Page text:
About the Author

From bicycle touring to backpacking, watercolour painting to clay modelling, the exploration journal captures my journey through many different interests and travel adventures.

I’m passionate about finding those out of the way places that whisk you away from the concerns of everyday life. Whether this is by wading through an overgrown river or trying new paint techniques is up to you!

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Cycling the Causeway Coastal Route

Cycling the Causeway Coastal Route

So far we’ve been cycling in Ireland for about 30 days, taking us from Rosslare to Killarney and then following the Wild Atlantic Way up to Northern Ireland. We saw astoundingly high cliffs, camped in a football stadium and made a few shortcuts. It’s day 30 of 34, and we are on the final countdown to needing to be in Liverpool for my brothers wedding!

The Causeway Coastal Route

We started the Causeway route after Londonderry and followed it all the way to Belfast. Having a sign posted route makes such a difference to how fast we could go. The only hairy bit was going across the Foyle river in Londonderry on the A452 and then having to follow the A2 for about an hour until we could get off it again. It was the only direct option, and was quite spacious so we decided to grit our teeth and get on with it. I would not recommend that again though.

From Londonderry we followed the Causeway coastal route north and decided to cut away from it late afternoon to try and find a river near Binevenagh, a large mountain with views of the coast. We failed to find a river, but did find Tamlaghtard church on the edge of the ridgeline which had an outside tap. We camped and enjoyed the view, with sunbeams hitting the landscape before us.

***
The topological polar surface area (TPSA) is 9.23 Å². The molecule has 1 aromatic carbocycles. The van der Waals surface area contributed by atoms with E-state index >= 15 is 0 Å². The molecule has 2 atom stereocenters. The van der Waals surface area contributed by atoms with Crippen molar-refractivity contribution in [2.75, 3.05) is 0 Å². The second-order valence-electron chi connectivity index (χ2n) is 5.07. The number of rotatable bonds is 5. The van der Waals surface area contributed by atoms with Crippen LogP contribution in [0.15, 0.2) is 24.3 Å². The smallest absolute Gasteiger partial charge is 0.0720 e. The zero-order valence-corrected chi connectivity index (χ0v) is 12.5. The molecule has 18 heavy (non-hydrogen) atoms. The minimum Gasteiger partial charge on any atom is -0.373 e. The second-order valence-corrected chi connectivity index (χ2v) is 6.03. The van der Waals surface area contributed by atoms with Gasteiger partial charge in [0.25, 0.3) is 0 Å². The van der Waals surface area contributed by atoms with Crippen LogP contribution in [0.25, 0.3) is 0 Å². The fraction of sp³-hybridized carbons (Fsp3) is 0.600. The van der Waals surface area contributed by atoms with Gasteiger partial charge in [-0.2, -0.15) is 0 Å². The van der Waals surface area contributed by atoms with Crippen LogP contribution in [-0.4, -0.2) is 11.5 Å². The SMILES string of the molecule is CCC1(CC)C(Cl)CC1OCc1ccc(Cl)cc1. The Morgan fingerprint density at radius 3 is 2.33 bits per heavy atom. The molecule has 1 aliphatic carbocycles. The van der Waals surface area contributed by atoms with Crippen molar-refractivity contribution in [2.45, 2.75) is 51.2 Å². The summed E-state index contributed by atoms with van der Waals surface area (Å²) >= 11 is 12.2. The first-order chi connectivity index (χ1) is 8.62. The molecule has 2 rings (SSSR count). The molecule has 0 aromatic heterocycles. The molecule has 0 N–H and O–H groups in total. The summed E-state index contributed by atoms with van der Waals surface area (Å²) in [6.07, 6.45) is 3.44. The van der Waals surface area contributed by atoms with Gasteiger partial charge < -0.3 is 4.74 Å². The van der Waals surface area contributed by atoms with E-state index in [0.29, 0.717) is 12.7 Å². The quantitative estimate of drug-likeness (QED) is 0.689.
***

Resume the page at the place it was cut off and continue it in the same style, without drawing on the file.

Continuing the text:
We cycled on towards Dunluce Castle, a now ruined medieval castle once home to Clan McDonnell. We decided not to stop and push on towards Belfast in order to be in plenty of time for the next ferry.

From Dunluce Castle we carried on to the Giant’s Causeway, it would be crazy to do the Causeway Coastal Route and miss it. It was great tp see the caiseway after seeing so many great photos of it but similar to the Cliffs of Moher, it was too touristy for me.

The final section of the Causeway route followed hugged the sea and so was incredibly flat. We had the sea constantly at our side. This stretch continued for over 30 miles and made for fun cycling around the headlands.

The final day in Ireland we decided to relax and do a day cycle 20 miles up and down the flat coastal road to tip the Ireland total mileage to 1500 miles. We bumped into a friendly englishman who took our photo and told us he had caught the ferry to Belfast from Scotland. Maybe a future tour would be to cycle up the west coast of England, Wales and Scotland to Cairnryan, catch the ferry to Belfast and come back down Ireland’s East Coast.

Of course, the trip wouldn’t be complete without a last minute puncture en route to the ferry. We could see the ferry sticking out from behind the harbour buildings so I gave Thomas most of my panniers and pushed the bike the rest of the way. I fixed it in the dry inside the foot passenger waiting room.

Day 34 of 34 and we are Liverpool ready for the wedding in a few days. It was a miserable day in Liverpool when we arrived, so we hopped on a train to a town near the venue and then followed the canal to a campsite where we met up with our parents.

Next up, the wedding and a quick breather in the Peak District before once again setting off, this time to the Baltic Sea!

The cycle tour so far:
England – Cornwall to Wales
Ireland – Winding Westwards
Ireland – Starting the Wild Atlantic Way
Ireland – Cycling the Wild Atlantic
Ireland – Causeway Coastal Route

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